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Children’s social worker has bit part in Cannes award-winning film

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August 15, 2015

Children’s social worker has bit part in Cannes award-winning film

Children's support group worker Masaki Murao was studying abroad at a university in Turkey in 2013 when he found himself cast as an extra in a Turkish drama.

Released in 2014, Nuri Bilge Ceylan’s "Winter Sleep" went on to win the Palme d'Or at the 2014 Cannes Film Festival.

Set in the Cappadocia region of central Turkey, the film centers around a family running a hotel. Murao and Junko Yokomizo play a Japanese couple in "Winter Sleep," and Murao shares a short scene in the movie where he and the protagonist, Haluk Bilginer, discuss the merits of wasabi.

The 24-year-old only appears for 1 minute and 17 seconds in the film, but his lines were improvised, and he was not told the camera was rolling when the scene was filmed.

"When (Bilginer) asked me where I came from, I replied (that I was from) Kobe, and he said he knew of the place," Murao says. "Haluk mentioned a major earthquake that hit Turkey in 1999, and also said that the reconstruction of Kobe was encouraging."

But it was only the wasabi talk that was used in the film.

"I wish our talk about the earthquake had been used," Murao says with a smile.

Born and raised in Kobe, Murao was raised by his father along with two siblings after his mother committed suicide when he was in the sixth grade.

Murao attended a commercial high school in Kobe.

After talking with a peer who was also from a single-parent family, Murao realized he was not the only one who was faced with poverty and a sense of isolation. He decided he wanted to work in a field that assisted such children.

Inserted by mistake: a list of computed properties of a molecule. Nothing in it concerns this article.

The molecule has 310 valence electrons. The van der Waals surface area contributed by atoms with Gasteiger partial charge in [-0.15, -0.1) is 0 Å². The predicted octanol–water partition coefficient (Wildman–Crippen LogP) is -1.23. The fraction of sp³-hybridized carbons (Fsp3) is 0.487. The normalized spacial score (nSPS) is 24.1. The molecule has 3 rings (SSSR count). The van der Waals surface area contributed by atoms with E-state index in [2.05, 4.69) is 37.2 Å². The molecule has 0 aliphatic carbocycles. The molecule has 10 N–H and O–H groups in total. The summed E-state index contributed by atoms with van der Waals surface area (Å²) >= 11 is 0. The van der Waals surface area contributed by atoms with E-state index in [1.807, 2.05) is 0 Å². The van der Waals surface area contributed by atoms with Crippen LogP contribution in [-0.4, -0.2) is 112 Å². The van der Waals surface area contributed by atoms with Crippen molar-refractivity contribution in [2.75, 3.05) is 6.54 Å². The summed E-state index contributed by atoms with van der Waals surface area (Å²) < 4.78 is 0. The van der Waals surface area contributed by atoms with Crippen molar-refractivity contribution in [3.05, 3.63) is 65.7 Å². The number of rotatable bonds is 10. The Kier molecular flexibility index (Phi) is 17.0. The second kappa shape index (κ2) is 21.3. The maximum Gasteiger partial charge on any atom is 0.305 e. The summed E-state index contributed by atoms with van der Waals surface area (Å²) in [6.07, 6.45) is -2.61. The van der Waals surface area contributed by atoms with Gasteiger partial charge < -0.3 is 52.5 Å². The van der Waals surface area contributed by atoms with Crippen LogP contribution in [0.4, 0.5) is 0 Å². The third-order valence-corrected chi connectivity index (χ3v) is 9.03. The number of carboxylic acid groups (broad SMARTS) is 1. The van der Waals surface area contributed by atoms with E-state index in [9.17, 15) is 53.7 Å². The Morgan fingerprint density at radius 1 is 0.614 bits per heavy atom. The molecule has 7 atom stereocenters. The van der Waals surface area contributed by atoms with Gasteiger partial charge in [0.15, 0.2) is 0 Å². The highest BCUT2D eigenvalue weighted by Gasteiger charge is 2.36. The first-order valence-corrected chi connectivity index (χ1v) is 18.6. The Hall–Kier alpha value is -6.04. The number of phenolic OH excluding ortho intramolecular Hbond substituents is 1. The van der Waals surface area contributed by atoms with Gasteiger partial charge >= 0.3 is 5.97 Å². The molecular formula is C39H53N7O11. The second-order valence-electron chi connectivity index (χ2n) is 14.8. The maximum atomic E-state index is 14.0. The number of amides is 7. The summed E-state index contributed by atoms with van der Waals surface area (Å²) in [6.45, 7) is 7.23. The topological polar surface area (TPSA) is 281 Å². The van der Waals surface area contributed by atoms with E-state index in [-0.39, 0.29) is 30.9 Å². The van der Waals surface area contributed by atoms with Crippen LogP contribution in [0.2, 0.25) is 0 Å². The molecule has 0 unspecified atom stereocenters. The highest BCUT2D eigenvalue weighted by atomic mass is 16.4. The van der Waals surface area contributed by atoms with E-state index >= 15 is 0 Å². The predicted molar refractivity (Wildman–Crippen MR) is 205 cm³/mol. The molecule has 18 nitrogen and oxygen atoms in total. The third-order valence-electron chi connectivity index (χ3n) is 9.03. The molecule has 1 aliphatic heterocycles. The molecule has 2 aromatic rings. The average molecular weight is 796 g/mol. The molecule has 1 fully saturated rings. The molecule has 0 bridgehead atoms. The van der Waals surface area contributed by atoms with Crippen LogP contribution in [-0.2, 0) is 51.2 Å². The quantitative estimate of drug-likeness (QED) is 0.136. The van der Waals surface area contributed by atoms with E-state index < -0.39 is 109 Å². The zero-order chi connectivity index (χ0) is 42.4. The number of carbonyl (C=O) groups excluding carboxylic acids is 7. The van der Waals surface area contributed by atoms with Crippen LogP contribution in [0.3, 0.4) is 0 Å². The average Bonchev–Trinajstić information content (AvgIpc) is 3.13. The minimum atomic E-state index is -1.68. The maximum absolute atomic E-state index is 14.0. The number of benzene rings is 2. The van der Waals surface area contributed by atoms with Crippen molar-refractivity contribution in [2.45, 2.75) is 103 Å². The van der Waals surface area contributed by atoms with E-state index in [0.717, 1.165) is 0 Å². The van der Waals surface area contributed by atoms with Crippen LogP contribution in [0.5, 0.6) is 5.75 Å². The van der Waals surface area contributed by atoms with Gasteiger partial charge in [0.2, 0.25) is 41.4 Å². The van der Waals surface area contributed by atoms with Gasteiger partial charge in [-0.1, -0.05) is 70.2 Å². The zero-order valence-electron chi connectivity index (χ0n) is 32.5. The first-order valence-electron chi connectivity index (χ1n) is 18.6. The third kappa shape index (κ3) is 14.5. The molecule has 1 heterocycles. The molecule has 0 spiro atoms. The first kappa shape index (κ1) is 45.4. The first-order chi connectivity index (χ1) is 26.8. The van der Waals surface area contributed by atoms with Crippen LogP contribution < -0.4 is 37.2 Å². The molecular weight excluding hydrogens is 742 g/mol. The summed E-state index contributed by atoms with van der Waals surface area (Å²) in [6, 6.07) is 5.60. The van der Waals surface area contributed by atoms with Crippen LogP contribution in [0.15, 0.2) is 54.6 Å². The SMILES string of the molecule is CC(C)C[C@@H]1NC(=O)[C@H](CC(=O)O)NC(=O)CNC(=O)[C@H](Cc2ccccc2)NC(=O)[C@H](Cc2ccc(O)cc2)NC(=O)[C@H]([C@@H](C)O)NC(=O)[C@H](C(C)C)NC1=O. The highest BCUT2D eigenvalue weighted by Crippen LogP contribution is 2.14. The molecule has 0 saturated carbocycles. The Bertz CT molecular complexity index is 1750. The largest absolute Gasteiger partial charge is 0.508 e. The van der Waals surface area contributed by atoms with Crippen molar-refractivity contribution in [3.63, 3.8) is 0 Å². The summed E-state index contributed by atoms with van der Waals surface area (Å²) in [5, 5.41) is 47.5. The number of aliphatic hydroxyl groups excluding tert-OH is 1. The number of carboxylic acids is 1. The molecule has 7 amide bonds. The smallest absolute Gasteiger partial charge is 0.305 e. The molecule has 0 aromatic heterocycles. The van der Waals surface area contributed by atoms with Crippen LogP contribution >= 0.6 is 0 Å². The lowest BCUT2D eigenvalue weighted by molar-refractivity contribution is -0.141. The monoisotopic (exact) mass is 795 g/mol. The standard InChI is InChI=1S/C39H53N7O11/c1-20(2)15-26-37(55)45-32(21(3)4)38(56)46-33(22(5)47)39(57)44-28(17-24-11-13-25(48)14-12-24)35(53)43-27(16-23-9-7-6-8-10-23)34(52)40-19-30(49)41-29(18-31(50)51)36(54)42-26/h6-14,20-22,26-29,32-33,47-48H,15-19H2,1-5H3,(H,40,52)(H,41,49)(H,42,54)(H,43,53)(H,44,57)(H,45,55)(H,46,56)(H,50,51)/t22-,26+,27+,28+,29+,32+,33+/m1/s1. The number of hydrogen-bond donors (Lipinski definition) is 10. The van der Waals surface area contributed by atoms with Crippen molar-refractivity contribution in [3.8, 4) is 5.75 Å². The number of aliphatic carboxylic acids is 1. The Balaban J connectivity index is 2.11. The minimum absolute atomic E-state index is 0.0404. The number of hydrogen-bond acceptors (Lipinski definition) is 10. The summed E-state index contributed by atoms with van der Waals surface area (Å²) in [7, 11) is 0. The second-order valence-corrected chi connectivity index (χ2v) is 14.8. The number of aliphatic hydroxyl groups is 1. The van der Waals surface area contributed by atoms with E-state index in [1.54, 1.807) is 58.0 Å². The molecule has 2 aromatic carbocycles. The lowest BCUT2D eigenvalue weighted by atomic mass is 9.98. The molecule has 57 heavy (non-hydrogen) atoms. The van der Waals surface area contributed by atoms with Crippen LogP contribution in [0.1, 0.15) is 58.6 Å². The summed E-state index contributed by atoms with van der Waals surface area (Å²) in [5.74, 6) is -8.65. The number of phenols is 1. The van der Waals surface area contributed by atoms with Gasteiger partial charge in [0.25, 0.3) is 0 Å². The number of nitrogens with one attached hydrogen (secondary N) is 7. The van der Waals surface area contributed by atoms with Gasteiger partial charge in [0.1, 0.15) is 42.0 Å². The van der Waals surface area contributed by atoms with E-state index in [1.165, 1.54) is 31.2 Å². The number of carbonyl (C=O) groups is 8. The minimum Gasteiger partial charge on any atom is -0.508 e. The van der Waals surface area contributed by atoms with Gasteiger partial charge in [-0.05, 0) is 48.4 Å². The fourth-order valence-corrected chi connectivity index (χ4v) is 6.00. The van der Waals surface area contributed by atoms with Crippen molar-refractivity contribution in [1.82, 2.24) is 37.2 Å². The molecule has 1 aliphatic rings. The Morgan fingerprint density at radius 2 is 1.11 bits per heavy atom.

Murao worked two jobs, one as a clerk at a gas station and the other as a waiter at an "izakaya" (tavern), to save up for school. He went on to study at Hokkaido University's Faculty of Education.

Murao came to Turkey in 2012 on an overseas study program. In February 2013, just before he was to return to Japan, he was approached by a Turkish teacher about appearing in a film as an extra.

After sending his headshot to the production staff by e-mail, Murao received a reply saying he got the part and was instructed to come to Cappadocia immediately.

After filming was wrapped up and he returned to Japan, Murao learned on the Internet that the film won the Palme d'Or, the highest prize awarded at Cannes.

One film review of "Winter Sleep" said there are many lines edged with a sense of stagnation, however, the young Japanese couple serve as a contact point with the outside world.

But Murao says he felt a bit embarrassed when he read another review that pointed out that there is a scene when the main character has a chat with Japanese guests "in broken English about the merits of wasabi."

In June of this year, he became secretary-general of the newly established Tokyo-based support group for children called Usnova.

For many years, Murao had blamed himself for his mother’s death and felt compelled to “do something” that matters. It was with the founding of Usnova coinciding with the late June release of "Winter Sleep" that he finally began to forgive himself.

"It's a curious turn of fate," Murao says. "I want to pass down the goodwill I received to children of the next generation in a natural manner like the film."